Borepatch said...

Tam, I don't have my books, but The Letters of J. R. R. Tolkien contains a lot about the origin of his idea for the Hobbits. I can't remember exactly, but it was all about the lost English countryside before the Enclosures and nothing about the trenches.

But my books are 900 miles away, so I can't look it up for you.

As to Atomic Nerds, didn't something like this happen to their site in January? It wasn't a hack, it was a DNS screw up at their provider.

Tam said...

Borepatch,

Regardless of what might have sunk into the kindly Professor's subconscious without his knowledge, I was thinking more of the Khazad than the Pherenniath. ;)

Tennessee Budd said...

Turk, I hate to cite a work of fiction as a reference, but check "Land of Unreason":
"What are the Kobold Hills?"
"The hills where the kobolds be."
Ed Foster & Vaarok, I can't help but wonder what would've happened if James Longstreet had lived to see WWI. In the War of Northern Aggression, he already saw the value of defensive trenches against then-modern rifles. He may have adjusted his plans upon considering newer weapons & tactics. We'll never know.
Hell, I'd be happy enough if Lee (PBUH) had listened to him at Gettysburg.

Justthisguy said...

"Goodbye to All That" is more my favorite Great War Memoir. Graves calls things by their right names. It's not shrapnel that hit him but a piece of shell. It's not conscripted but forcibly enlisted. Stuff like that. Also, the story about his German redleg uncle being detailed to shoot the spire off of Reims cathedral because he is a Protestant is pretty funny.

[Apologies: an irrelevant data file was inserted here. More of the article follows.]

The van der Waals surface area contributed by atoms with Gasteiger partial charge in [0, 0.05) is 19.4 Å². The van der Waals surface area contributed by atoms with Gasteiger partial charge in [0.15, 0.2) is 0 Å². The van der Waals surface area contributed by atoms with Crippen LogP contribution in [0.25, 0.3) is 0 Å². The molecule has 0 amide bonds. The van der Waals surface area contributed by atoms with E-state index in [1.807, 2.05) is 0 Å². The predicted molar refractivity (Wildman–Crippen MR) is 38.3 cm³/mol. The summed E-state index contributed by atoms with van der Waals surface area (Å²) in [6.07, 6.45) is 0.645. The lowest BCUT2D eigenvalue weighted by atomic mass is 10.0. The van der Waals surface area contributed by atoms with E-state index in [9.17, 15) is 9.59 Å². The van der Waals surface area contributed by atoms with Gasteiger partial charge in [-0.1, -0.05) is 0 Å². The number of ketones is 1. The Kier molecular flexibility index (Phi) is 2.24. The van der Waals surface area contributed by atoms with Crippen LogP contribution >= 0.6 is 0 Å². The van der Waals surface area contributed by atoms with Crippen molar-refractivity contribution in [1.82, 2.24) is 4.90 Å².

nzgarry said...

The way the generations in my family descended, I only had one relative who served in WWII, but three of my great uncles served in WWI.
Uncle Arthur fought at Gallipoli, was severely wounded after 3 months or so and evacuated to Malta where he died.
Uncle Lionel fought on the Western Front for nearly three years and sadly was KIA on 26Sept 1918.
Uncle Harry was gassed and invalided home where he died not long after the war. My own Grandfather was the youngest brother and not of Military age, which is doubtless the reason I am typing this!.
Every little town here in NZ has a memorial to the WWI fallen. When we lived in the US we toured the
Southern States a lot and I noticed the same memorials in the town squares to your Civil War dead. The tragedy of all this in both cases to me is that the innocent wind up doing the fighting.

Justthisguy said...

My family has gotten off lightly in the wars of the Twentieth, losing only one Marine to a Jeep accident in the Pacific. Family folklore has it my Dad was offered a ride home from Saipan in USS Indianapolis and turned it down, having a premonition. The ages didn't work out right for any of us to attend the Great War.

But boy howdy, did we have a time in the Lincoln War! I had one greatgrandfather who lost an eyeball at Chancellorsville while going around the left with Jackson, and another who walked back fo MS barefoot from Appomattox. He was 16 at the time, I believe.

Deo Vindice.

Justthisguy said...

Oh, on Robert Graves:

There is of course a Sousa march for any occasion, so I have just cued up "The Royal Welch Fusiliers."

Curiously, they have a relationship with the USMC going back to the Siege of Peking, which is of course why Sousa composed it.

Zendo Deb said...

Lets see...

Small, 4' 10" or so. Check.
Barrel Chested. Check.
Miners. Check
Fierce fighting companies. Check.

Sounds like Durrin's folk to me.